the financial toll of gun violence
An ambulance came to pick Juan up and paramedics notified the Trauma Center at Highland Hospital that they would soon arrive with a gunshot wound (GSW). The hospital phoned the surgeon on call that night, Dr. Vernon Henderson, who was at home asleep.
By the time Henderson reached Highland, Juan was prepped for surgery. Henderson, who is chief of Highland's trauma department, two residents, a team of nurses, an anesthesiologist and the anesthesiologist's assistants worked on Juan for several hours. The surgeons were able to save all of Juan's damaged organs.
After surgery, Juan was taken to the Intensive Care Unit (ICU) where he stayed in stable condition for about a week. He was doing well, so doctors transferred him out of the ICU to a unit for patients in less critical condition. If there are no complications, he will be released after spending a little over two weeks in the hospital. It will take about two months for Juan to recover completely.
Because of the seriousness of his injury, there was a flat-rate charge of $5800 just to admit Juan to the Trauma Center. Each day in the ICU tacked on a basic daily rate of approximately $2800 a day. Drugs and nursing care are billed on top of that. Because Juan, 21, has no medical insurance, no family and no personal wealth, Highland will likely absorb the cost of his hospitalization. Estimating conservatively, Juan's run-in with the tiny metal bullet--which can cost as little as 33 cents--may end up costing the hospital anywhere between $30,000 to $60,000.
"When a bullet enters the body it bounces all over--it doesn't travel in a straight line," said Dr. Lisa Benton, a Highland trauma surgeon.
There is no predicting where a bullet will go when it enters the body. It depends on angle of the bullet's entry, the distance the gun is fired from, what part of the body the bullet hits. A bullet to the shoulder can glance off the collar bone and out of the body, or it can bounce off the bone and head directly into the heart.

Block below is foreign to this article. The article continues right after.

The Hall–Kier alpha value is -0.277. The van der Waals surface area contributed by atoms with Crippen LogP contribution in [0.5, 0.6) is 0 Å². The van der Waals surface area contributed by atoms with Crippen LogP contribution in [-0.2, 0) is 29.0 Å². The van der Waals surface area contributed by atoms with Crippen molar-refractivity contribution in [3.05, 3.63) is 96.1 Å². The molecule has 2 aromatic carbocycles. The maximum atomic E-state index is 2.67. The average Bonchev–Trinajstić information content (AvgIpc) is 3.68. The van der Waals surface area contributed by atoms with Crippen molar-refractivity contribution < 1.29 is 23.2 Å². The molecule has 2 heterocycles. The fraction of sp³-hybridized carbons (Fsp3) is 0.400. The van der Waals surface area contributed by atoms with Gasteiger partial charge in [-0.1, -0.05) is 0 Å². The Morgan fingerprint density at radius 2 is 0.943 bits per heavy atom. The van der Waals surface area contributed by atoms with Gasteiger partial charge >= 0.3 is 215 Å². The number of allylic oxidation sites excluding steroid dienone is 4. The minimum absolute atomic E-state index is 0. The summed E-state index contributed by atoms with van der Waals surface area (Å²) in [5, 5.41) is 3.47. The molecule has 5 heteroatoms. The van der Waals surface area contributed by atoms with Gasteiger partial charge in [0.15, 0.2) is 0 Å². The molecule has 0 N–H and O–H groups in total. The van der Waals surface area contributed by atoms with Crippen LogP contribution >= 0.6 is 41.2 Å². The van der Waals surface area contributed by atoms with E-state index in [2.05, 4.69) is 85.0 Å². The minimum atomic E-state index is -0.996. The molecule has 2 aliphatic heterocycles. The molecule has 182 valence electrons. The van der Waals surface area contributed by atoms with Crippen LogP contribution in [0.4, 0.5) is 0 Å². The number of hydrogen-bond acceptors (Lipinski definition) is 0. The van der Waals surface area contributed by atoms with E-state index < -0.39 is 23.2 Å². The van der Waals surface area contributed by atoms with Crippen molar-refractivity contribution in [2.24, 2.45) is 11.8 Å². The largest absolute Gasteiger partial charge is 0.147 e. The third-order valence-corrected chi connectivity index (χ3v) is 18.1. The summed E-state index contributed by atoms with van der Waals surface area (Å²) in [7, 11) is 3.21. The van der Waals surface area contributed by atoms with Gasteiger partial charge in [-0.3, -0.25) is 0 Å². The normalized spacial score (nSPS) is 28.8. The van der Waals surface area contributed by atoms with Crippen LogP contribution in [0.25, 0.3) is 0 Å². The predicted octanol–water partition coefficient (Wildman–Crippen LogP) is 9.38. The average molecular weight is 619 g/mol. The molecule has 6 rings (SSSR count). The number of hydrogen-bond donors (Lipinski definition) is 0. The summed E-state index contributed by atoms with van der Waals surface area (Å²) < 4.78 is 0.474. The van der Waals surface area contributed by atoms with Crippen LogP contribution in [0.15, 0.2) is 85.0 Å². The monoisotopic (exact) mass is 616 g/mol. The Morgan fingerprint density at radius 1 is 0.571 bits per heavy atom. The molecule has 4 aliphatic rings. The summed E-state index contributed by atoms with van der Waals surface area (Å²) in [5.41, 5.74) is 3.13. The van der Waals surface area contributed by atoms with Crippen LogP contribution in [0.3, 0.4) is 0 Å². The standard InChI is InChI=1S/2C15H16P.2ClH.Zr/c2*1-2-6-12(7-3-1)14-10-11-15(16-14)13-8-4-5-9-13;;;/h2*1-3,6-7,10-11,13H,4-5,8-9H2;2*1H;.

The bullet that hit Juan punched through the right side of his lower back, passed through a kidney, his colon, a section of his small intestines and through the major vein that carries blood from the body's extremities back to the heart before lodging in front of his spinal column. In all, he lost about 12 liters of blood.
Henderson said Juan's case was relatively straightforward and presented no complications.
Highland, which houses one of Alameda's two trauma centers, treats some 85 percent of the county's violent traumas. In 1996 gunshot wounds accounted for 18 percent of patients admitted to the trauma center. The number of cases per month ranged from a high of 55 cases to a low of 21 cases. One patient's 28-day hospitalization cost more than $1.1 million. The tab for another patient's 3-day hospital stay ran about $18,000. Another gunshot victim's hospitalization came to just over $68,000. Some gunshot victims are covered by medical insurance that pays for some of the cost, but often gunshot victims, like Juan, are uninsured. If the patient was injured while committing a crime, the criminal justice system absorbs the cost of the patient's hospitalization. Otherwise, Highland foots the bill.
Registered nurse Kuwaza Imara (left) and Dr. Searles
care for a car crash victim in Highland Hospital's Trauma
Dr. Lawrence Goldstein (second from right) and other
Highland doctors examine a trauma patient's X-rays.
Officer Al Paladini, of the Alameda Police Department,
looks on as trauma staff treat a patient injured as he
fled from police.